The amendments clarify that if a plan amendment, curtailment or settlement occurs, it is mandatory that the current service cost and the net interest for the period after the re-measurement are determined using the assumptions used for the re-measurement. In addition, amendments have been included to clarify the effect of a plan amendment, curtailment or settlement on the requirements regarding the asset ceiling. The Company does not expect this amendment to have any significant impact on its financial statements.

Ind AS 23 - Borrowing Costs

The amendments clarify that if any specific borrowing remains outstanding after the related asset is ready for its intended use or sale, that borrowing becomes part of the funds that an entity borrows generally when calculating the capitalisation rate on general borrowings. The Company does not expect any impact from this amendment.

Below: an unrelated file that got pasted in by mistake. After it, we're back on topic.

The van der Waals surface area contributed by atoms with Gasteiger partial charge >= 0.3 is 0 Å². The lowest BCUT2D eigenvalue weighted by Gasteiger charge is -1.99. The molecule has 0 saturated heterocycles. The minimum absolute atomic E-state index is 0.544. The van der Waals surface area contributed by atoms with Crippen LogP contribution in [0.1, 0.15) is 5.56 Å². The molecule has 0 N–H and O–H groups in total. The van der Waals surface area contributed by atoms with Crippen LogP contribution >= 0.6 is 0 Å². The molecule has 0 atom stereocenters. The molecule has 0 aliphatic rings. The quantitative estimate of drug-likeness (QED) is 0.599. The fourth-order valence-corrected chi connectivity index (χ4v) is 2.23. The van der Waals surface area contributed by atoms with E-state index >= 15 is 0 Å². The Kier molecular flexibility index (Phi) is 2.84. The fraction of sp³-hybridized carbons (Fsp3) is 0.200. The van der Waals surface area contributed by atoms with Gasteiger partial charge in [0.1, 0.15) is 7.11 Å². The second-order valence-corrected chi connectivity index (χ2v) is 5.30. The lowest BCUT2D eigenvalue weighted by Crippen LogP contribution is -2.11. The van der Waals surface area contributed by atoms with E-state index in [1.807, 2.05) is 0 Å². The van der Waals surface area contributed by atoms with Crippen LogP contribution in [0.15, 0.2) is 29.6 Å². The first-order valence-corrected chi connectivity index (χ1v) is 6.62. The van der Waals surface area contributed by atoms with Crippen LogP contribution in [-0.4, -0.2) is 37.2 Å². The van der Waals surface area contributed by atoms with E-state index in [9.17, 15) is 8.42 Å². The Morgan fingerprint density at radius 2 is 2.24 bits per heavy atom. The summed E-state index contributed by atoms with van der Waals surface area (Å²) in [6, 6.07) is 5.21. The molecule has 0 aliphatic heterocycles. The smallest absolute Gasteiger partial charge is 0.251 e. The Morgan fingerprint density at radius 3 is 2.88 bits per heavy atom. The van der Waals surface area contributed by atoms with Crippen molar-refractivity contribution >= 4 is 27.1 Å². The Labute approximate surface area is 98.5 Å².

Ind AS 28 - Long-term Interests in Associates and Joint Ventures

The amendments clarify that an entity applies Ind AS 109 Financial Instruments, to long-term interests in an associate or joint venture that form part of the net investment in the associate or joint venture but to which the equity method is not applied. The Company does not currently have any longterm interests in associates and joint ventures and hence does not expect any impact from this amendment.

Ind AS 103 - Business Combinations and Ind AS 111 - Joint Arrangements